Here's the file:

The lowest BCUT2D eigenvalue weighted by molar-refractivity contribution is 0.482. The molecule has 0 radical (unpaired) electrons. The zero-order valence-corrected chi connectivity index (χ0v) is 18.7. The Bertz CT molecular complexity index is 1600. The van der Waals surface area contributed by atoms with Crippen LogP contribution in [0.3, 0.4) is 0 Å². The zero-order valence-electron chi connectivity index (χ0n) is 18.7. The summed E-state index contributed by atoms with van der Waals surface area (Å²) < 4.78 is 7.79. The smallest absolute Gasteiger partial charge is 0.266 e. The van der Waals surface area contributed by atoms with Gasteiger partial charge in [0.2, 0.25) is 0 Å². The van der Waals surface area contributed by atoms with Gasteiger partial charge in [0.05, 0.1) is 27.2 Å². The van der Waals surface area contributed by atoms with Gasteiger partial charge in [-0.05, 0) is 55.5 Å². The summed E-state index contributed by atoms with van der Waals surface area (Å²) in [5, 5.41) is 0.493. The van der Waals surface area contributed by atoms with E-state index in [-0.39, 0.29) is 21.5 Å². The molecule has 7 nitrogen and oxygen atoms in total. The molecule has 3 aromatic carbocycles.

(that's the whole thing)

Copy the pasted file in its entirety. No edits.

The lowest BCUT2D eigenvalue weighted by molar-refractivity contribution is 0.482. The molecule has 0 radical (unpaired) electrons. The zero-order valence-corrected chi connectivity index (χ0v) is 18.7. The Bertz CT molecular complexity index is 1600. The van der Waals surface area contributed by atoms with Crippen LogP contribution in [0.3, 0.4) is 0 Å². The zero-order valence-electron chi connectivity index (χ0n) is 18.7. The summed E-state index contributed by atoms with van der Waals surface area (Å²) < 4.78 is 7.79. The smallest absolute Gasteiger partial charge is 0.266 e. The van der Waals surface area contributed by atoms with Gasteiger partial charge in [0.2, 0.25) is 0 Å². The van der Waals surface area contributed by atoms with Gasteiger partial charge in [0.05, 0.1) is 27.2 Å². The van der Waals surface area contributed by atoms with Gasteiger partial charge in [-0.05, 0) is 55.5 Å². The summed E-state index contributed by atoms with van der Waals surface area (Å²) in [5, 5.41) is 0.493. The van der Waals surface area contributed by atoms with E-state index in [-0.39, 0.29) is 21.5 Å². The molecule has 7 nitrogen and oxygen atoms in total. The molecule has 3 aromatic carbocycles.